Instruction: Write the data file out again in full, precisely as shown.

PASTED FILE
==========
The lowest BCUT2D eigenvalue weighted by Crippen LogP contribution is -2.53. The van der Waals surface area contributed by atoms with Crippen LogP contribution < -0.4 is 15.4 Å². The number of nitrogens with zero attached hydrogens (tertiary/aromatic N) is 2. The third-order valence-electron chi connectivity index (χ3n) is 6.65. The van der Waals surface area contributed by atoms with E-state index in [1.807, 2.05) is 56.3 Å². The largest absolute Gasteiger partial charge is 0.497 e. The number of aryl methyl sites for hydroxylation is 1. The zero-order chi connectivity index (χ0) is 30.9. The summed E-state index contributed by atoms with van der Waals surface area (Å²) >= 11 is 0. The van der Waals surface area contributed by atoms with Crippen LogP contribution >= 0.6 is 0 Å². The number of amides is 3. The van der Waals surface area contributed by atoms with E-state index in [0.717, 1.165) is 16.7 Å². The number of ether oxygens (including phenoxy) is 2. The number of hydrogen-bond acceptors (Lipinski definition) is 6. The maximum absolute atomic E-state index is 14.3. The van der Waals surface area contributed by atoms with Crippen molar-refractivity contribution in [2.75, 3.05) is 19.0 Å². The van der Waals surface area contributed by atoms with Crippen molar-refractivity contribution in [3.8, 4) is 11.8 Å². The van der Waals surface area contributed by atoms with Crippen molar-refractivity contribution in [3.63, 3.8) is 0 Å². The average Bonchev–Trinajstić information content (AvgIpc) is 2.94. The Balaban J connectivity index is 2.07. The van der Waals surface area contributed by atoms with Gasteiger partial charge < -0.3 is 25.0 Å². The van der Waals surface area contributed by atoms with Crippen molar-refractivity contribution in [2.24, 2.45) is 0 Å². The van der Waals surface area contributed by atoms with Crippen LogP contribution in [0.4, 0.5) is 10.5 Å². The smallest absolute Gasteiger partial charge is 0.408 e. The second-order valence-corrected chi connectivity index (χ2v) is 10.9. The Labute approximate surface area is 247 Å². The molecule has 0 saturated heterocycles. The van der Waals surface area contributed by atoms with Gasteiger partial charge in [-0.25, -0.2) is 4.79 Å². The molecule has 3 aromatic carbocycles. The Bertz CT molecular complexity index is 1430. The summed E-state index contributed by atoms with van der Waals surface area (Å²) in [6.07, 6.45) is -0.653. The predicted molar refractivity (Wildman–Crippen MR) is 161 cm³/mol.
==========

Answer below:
The lowest BCUT2D eigenvalue weighted by Crippen LogP contribution is -2.53. The van der Waals surface area contributed by atoms with Crippen LogP contribution < -0.4 is 15.4 Å². The number of nitrogens with zero attached hydrogens (tertiary/aromatic N) is 2. The third-order valence-electron chi connectivity index (χ3n) is 6.65. The van der Waals surface area contributed by atoms with E-state index in [1.807, 2.05) is 56.3 Å². The largest absolute Gasteiger partial charge is 0.497 e. The number of aryl methyl sites for hydroxylation is 1. The zero-order chi connectivity index (χ0) is 30.9. The summed E-state index contributed by atoms with van der Waals surface area (Å²) >= 11 is 0. The van der Waals surface area contributed by atoms with Crippen LogP contribution >= 0.6 is 0 Å². The number of amides is 3. The van der Waals surface area contributed by atoms with E-state index in [0.717, 1.165) is 16.7 Å². The number of ether oxygens (including phenoxy) is 2. The number of hydrogen-bond acceptors (Lipinski definition) is 6. The maximum absolute atomic E-state index is 14.3. The van der Waals surface area contributed by atoms with Crippen molar-refractivity contribution in [2.75, 3.05) is 19.0 Å². The van der Waals surface area contributed by atoms with Crippen molar-refractivity contribution in [3.8, 4) is 11.8 Å². The van der Waals surface area contributed by atoms with Crippen molar-refractivity contribution in [3.63, 3.8) is 0 Å². The average Bonchev–Trinajstić information content (AvgIpc) is 2.94. The Balaban J connectivity index is 2.07. The van der Waals surface area contributed by atoms with Gasteiger partial charge < -0.3 is 25.0 Å². The van der Waals surface area contributed by atoms with Crippen molar-refractivity contribution in [2.24, 2.45) is 0 Å². The van der Waals surface area contributed by atoms with Crippen LogP contribution in [0.4, 0.5) is 10.5 Å². The smallest absolute Gasteiger partial charge is 0.408 e. The second-order valence-corrected chi connectivity index (χ2v) is 10.9. The Labute approximate surface area is 247 Å². The molecule has 0 saturated heterocycles. The van der Waals surface area contributed by atoms with Gasteiger partial charge in [-0.25, -0.2) is 4.79 Å². The molecule has 3 aromatic carbocycles. The Bertz CT molecular complexity index is 1430. The summed E-state index contributed by atoms with van der Waals surface area (Å²) in [6.07, 6.45) is -0.653. The predicted molar refractivity (Wildman–Crippen MR) is 161 cm³/mol.